Litigation, often thought to be driven by financial gain, is frequently driven by vengeance. Litigation and its precursor claim presentation are frequently driven by emotion such as vengeance not reason not even financial gain. Even in the most seemingly pedestrian disputes between companies the underlying motivation for the claim or the defense is personal satisfaction not financial reward.

Experience has shown that the rational motive of financial gain is often not the primary driving force behind either the Plaintiff’s claims or the Defendant’s defenses. Emotional issues are the force that drive litigation to excess in overreaching claims and wayward defenses.

Proof of this fact is that the litigation frequently costs much more in legal fees and expenses than the amount of judgment awarded or avoided not counting the hidden costs of wasted management and employee time and emotional stress suffered by the principals and their supporters. No thoughtful or analytical study can justify such expense on the possibility that a judge or jury will favor the proponent’s claim.

Ultimately, at least, one party wants some sort of vindication; some public recognition of the rightness of its cause. Even in disputes over mundane contract matters which seem devoid of emotion, the need for personal vindication surfaces to control the case at least for a time.

A terrific example is one in which the Plaintiff, a small limited liability company (LLC) possessed a claim against a multi-state electric utility for payments on the utility’s rebate program for installing energy efficient lighting. A utility company manager and lawyer rejected the LLC’s claim for rebates on unstated personal grounds not on the basis of the real terms of the rebate program. The reason given by the utility for rejection of the rebates was patently without merit.

The LLC filed suit, probably on a contingent fee basis, to recover some of its investment. The claim at best was worth about $100,000.00. The utility is a multi billion dollar company doing business in at least three states which probably spends more than $100,000.00 per month to clean its headquarters.

The utility took some discovery, subpoenaed records and filed an ill-conceived summary judgment motion. The discovery yielded nothing for the defense and the summary judgment motion was denied by the judge, who would hear the case, with a clear statement of factual issues to be determined at trial. The utility had claimed the case for jury trial but why a jury would be favorably disposed to a public utility is hard to understand. The utility eventually waived the jury trial but was then faced with a trial before the judge who had denied its summary judgment motion and who had at least a plausible view of the facts to be proved and determined. The summary judgment opinion was a clear view into the Judge’s thinking of the proof needed by the LLC to present to the jury and dictated the outline of the jury charge. The case was a Colorado CAPP case so there was no real possibility for the utility to augment its disclosures or to enter additional witnesses or documents later in the proceedings.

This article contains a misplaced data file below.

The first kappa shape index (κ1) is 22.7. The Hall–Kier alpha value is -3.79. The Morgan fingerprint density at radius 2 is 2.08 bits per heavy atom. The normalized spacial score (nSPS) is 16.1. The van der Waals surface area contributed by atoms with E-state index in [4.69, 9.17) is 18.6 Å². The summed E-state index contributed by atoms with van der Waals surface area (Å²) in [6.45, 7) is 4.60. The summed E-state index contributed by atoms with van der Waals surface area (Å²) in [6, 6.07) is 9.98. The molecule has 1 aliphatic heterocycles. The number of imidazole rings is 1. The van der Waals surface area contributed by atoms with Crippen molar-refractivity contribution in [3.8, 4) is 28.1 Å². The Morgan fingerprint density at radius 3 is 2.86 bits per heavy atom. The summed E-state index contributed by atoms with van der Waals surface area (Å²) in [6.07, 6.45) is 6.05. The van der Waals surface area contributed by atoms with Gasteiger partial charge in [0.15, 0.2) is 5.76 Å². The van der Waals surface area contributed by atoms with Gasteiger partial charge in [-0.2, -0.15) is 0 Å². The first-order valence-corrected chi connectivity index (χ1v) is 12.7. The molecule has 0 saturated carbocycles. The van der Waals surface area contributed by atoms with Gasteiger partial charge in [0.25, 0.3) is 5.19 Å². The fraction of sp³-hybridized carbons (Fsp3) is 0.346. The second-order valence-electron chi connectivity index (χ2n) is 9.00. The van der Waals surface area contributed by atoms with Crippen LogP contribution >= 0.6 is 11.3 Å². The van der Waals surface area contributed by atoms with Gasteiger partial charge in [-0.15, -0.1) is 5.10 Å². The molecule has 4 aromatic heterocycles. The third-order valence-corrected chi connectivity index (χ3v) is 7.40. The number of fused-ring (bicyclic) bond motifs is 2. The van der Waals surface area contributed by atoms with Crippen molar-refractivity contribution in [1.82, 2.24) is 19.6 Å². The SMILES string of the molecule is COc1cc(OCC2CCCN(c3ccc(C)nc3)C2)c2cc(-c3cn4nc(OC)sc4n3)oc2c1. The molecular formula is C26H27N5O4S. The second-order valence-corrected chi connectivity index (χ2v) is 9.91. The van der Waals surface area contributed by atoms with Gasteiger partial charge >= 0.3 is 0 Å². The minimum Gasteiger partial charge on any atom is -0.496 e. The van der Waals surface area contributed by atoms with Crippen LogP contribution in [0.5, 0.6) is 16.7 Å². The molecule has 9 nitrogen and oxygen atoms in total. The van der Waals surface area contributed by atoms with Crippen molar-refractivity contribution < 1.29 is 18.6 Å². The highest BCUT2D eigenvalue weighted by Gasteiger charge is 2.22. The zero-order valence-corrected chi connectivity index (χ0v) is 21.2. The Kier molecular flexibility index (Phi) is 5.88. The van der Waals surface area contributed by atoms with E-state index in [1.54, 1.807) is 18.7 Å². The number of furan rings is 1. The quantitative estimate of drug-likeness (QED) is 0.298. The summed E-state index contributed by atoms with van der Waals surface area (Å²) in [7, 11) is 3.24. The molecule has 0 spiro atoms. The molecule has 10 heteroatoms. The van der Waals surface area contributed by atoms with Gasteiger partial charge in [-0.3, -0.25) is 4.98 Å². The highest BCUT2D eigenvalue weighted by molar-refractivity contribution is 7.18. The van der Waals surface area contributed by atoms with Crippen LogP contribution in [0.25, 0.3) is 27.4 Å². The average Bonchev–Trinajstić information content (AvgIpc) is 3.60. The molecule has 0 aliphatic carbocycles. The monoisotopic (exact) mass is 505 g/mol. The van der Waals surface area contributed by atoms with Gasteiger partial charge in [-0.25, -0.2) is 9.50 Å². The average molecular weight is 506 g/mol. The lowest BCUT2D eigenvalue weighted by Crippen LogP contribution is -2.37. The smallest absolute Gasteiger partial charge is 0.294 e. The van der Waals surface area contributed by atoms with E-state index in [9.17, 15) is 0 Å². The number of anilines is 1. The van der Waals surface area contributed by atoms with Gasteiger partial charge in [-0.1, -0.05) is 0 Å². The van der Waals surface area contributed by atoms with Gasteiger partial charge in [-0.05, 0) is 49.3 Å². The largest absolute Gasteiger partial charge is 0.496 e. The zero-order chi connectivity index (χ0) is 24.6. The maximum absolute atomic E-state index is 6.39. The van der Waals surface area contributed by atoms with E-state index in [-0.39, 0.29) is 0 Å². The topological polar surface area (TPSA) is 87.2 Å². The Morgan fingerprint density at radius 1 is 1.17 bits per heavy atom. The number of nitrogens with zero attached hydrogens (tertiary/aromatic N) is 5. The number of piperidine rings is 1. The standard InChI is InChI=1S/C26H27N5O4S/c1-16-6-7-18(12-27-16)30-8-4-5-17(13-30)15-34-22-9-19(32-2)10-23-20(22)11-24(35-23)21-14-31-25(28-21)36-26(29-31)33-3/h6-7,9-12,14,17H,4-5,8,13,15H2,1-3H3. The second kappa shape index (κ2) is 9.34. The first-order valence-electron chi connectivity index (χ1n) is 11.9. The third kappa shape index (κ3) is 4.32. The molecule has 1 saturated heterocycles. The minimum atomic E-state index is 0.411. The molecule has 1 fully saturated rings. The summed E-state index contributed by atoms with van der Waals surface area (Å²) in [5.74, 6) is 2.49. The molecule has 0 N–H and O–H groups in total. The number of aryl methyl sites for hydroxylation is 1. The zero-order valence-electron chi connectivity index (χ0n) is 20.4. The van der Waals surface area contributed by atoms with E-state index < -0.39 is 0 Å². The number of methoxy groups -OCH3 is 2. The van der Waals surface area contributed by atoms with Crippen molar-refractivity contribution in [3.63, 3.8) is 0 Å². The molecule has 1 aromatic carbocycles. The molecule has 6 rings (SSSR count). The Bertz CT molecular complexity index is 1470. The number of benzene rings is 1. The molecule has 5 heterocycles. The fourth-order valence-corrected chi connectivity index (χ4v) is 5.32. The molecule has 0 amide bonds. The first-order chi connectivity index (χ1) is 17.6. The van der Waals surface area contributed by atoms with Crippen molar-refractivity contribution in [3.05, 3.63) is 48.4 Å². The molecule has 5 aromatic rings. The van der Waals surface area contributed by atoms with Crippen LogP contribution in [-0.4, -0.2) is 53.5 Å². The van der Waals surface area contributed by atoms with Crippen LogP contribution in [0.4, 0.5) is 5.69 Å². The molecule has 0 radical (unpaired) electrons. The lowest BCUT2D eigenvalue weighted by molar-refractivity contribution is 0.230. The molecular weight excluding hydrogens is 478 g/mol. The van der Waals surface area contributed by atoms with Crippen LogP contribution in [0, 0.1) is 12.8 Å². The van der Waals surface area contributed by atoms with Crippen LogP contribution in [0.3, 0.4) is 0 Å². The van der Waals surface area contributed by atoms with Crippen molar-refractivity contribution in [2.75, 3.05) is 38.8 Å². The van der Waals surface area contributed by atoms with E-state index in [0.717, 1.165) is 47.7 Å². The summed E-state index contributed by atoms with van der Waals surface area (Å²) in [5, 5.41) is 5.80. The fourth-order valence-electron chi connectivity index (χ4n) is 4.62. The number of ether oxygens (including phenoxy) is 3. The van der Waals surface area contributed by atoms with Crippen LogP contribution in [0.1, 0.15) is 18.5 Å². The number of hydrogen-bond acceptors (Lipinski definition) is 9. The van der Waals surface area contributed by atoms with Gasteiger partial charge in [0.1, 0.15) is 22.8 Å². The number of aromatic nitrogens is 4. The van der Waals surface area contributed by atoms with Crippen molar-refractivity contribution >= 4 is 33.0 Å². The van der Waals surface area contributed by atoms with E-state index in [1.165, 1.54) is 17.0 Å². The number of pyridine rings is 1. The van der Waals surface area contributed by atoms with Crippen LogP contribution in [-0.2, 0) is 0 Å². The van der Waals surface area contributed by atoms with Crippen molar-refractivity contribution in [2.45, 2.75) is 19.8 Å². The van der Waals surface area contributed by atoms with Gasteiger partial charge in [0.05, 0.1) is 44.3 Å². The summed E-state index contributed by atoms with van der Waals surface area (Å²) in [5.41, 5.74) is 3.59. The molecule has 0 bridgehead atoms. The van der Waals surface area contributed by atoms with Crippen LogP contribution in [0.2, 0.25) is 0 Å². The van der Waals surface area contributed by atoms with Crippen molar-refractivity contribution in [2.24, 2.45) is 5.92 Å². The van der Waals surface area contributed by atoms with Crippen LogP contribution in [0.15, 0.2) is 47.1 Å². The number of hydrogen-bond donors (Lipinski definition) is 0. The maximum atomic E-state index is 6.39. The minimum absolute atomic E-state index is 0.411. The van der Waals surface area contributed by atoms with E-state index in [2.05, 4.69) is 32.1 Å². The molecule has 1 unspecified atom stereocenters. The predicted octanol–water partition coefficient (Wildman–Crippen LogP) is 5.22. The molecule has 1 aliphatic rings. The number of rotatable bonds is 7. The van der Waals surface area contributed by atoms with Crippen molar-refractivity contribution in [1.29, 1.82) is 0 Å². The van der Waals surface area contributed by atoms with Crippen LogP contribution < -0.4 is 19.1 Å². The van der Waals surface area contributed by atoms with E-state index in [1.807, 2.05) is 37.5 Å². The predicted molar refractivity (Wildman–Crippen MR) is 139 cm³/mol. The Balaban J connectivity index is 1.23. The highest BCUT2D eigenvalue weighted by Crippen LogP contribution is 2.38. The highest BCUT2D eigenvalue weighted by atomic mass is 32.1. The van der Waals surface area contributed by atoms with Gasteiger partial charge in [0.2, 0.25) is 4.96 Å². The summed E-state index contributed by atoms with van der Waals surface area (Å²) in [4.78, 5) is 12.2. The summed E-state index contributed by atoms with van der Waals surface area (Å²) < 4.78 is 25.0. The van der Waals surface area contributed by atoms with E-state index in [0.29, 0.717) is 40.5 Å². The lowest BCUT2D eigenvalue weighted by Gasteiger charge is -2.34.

Apparently, at that point, cooler heads in the utility prevailed and the case was settled for a dollar amount for which the case could have been settled at the beginning. The result was a somewhat favorable for the LLC, although a compromise for sure, and a clear loss for the utility since it suffered the expense of discovery, motion practice and trial preparation only to pay what could have been paid before a plaintiff’s lawyer ever was retained. The utility’s personal animus toward the operators of the LLC is the only possible explanation for such bizarre behavior by the utility. The proof of this issue is that the utility refused to mediate the case early on when a cooler more dispassionate view of the case might have prevailed. The fundamental irony is that the LLC was promoting the ultimate goal of the utility by installing energy efficient lighting.

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